“Puckett should be a household word.”Parterre Box
commissioned by The United States Air Force Band “The Chief’s Own”
Flute I-II-III [III doubles picc.]
B-flat Clarinets I-II-III [2 on a part, preferably]
Alto Saxophone I-II
Trumpet in B-flat I-II-III-IV
Horn in F I-II-III-IV
Percussion 3 players: Chimes, Marimba, Vibraphone, Suspended Cymbal, Tam-Tam (at least 36’ preferred)
In 1974, Isaac Asimov [creator of the three laws of robotics and father of modern technology based on science fiction] predicted in his short story That thou art mindful of them that before humanoid androids would be accepted into mainstream society, robotic birds and insects would be created to desensitize the population.
While writing this piece, I frequently imagined Asimov dreaming of an aviary far in the future where robotic insects and birds were given life and flew around in constant electronic swarms.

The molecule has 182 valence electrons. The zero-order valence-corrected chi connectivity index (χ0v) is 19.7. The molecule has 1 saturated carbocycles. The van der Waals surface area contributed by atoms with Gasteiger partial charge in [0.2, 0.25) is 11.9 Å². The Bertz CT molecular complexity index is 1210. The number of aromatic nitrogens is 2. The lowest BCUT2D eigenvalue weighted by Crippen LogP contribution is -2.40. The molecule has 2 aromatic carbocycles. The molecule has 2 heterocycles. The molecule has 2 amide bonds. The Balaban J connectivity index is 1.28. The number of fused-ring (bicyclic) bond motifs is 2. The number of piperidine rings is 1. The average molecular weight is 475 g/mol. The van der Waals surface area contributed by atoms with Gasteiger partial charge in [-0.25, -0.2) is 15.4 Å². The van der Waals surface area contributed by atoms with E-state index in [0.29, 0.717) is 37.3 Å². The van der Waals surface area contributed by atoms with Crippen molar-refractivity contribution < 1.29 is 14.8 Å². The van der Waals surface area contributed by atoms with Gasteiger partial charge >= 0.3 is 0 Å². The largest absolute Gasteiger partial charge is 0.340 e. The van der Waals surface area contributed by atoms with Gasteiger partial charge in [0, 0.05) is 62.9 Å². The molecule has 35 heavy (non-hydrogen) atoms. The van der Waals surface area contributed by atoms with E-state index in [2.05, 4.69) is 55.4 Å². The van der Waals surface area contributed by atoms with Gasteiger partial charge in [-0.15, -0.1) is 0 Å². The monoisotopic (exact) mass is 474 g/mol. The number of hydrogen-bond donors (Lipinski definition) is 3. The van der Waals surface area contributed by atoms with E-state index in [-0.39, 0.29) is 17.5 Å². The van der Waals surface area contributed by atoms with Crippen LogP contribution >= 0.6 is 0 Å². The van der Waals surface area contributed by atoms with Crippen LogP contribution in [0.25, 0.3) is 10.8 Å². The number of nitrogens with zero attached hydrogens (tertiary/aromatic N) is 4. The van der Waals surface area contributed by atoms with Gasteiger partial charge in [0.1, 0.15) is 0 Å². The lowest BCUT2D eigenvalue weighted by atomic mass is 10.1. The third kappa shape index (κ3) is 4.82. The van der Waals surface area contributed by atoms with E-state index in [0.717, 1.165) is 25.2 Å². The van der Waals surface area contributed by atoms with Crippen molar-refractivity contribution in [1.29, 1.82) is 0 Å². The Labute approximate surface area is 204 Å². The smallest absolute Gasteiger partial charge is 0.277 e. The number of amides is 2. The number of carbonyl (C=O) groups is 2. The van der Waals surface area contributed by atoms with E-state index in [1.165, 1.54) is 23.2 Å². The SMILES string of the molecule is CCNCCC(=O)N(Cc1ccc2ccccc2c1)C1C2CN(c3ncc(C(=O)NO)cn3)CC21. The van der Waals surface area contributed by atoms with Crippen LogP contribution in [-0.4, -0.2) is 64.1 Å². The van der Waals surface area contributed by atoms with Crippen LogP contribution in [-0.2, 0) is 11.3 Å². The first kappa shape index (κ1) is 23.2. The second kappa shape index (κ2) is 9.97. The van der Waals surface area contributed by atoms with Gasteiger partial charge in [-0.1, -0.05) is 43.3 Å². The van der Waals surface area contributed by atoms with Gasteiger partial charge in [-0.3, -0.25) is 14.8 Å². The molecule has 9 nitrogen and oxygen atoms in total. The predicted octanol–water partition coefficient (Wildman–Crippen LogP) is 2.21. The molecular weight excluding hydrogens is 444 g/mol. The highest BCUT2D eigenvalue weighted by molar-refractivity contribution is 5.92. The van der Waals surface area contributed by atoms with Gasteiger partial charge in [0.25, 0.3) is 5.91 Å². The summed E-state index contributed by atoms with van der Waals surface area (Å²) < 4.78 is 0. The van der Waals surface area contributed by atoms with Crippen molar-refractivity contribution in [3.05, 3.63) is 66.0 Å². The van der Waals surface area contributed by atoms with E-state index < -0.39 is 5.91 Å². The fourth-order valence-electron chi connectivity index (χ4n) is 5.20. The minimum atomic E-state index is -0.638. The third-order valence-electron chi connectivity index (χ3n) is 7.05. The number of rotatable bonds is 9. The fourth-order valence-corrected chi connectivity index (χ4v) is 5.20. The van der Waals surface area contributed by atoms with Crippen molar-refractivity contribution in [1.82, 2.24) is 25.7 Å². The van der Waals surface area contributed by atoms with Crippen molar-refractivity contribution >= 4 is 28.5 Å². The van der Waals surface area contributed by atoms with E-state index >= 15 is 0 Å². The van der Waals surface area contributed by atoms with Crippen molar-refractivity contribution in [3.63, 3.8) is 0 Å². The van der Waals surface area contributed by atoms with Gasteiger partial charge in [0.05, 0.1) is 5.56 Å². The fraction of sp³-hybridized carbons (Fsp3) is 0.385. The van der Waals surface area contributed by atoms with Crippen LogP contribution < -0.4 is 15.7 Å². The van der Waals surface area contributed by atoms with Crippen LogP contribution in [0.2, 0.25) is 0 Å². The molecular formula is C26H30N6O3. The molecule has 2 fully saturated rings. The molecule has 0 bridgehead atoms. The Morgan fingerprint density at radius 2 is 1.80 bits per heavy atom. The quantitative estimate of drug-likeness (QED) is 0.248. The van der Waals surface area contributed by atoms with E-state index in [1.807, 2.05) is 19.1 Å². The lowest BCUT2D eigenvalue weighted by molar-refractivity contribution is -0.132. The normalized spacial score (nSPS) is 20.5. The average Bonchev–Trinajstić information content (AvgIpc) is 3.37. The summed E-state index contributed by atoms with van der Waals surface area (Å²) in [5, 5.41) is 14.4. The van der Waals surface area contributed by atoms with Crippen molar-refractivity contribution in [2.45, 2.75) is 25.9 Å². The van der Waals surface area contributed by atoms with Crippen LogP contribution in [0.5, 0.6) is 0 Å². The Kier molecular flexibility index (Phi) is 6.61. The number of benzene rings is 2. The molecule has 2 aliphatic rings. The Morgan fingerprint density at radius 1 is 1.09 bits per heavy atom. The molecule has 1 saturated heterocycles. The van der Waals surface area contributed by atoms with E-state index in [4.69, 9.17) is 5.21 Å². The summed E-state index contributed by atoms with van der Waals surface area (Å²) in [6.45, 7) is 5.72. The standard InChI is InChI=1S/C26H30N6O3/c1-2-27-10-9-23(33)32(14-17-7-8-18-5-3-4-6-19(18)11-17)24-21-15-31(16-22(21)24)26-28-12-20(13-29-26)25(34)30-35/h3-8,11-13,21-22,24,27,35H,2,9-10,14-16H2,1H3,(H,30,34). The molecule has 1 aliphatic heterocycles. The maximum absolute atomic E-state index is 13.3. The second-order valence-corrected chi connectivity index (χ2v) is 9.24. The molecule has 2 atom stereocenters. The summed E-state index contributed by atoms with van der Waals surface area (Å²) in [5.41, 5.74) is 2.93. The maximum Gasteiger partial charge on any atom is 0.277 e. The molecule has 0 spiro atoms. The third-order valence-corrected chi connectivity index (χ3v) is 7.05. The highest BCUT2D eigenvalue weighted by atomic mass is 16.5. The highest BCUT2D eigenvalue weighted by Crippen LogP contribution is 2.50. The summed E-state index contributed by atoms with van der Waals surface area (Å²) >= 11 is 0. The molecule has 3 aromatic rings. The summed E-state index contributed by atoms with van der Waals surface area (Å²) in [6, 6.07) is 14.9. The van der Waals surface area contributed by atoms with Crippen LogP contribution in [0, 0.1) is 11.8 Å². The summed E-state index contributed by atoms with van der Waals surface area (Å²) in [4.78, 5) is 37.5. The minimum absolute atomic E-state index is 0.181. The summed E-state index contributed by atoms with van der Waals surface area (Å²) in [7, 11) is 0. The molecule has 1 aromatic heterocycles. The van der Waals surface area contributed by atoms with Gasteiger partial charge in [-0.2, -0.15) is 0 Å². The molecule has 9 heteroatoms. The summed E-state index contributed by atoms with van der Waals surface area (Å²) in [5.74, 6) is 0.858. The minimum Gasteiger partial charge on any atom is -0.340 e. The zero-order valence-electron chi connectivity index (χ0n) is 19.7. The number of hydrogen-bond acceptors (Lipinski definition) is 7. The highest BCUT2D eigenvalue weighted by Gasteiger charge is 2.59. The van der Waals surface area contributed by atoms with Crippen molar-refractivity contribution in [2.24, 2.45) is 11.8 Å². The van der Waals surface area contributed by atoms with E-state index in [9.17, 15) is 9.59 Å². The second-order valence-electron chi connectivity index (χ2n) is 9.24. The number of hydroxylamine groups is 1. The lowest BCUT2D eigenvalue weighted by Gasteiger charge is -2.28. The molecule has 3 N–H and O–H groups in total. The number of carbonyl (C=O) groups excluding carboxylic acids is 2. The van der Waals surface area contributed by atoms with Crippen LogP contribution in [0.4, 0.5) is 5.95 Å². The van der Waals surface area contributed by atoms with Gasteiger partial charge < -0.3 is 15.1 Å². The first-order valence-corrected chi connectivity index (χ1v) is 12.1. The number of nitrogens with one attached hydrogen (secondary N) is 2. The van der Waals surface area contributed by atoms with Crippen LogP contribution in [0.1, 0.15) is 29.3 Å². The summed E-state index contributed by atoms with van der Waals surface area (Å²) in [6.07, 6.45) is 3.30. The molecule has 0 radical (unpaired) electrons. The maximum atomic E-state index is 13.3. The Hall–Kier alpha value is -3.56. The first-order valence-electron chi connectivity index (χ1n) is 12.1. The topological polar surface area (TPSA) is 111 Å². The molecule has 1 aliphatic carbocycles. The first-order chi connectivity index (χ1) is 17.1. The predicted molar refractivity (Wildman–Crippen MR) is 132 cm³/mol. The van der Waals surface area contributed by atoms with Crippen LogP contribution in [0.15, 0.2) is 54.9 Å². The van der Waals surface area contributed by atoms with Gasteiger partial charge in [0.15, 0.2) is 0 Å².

Amazingly, this work has begun. At the Air Force Research Lab at Wright-Patterson’s “Micro-Aviary” these robotic insects and birds—or micro-drones as the press has dubbed them—are being developed and put in the field as part of a whole host of projects including weather management and environmental monitoring.
However, as anyone who has read I, Robot or The Naked Sun will know, where there is potential for light in technological innovation, there is also potential for darkness.
I often find myself thinking about the excitement that the researchers at the Micro-Aviary would feel if they were able to show their creations to Asimov and how amazed he would have been to see how quickly these artificial insects and birds have become a reality.
The piece features tightly woven canonic lines that form a furious web [swarm?] of contrapuntal activity over very slow moving [inevitable?] metallic drones.
Asimov’s Aviary was commissioned by The United States Air Force Band “The Chief’s Own” and is dedicated to the men and women at the Air Force Research Lab at Wright-Patterson and premiered at the 2012 Midwest Band and Orchestra Clinic.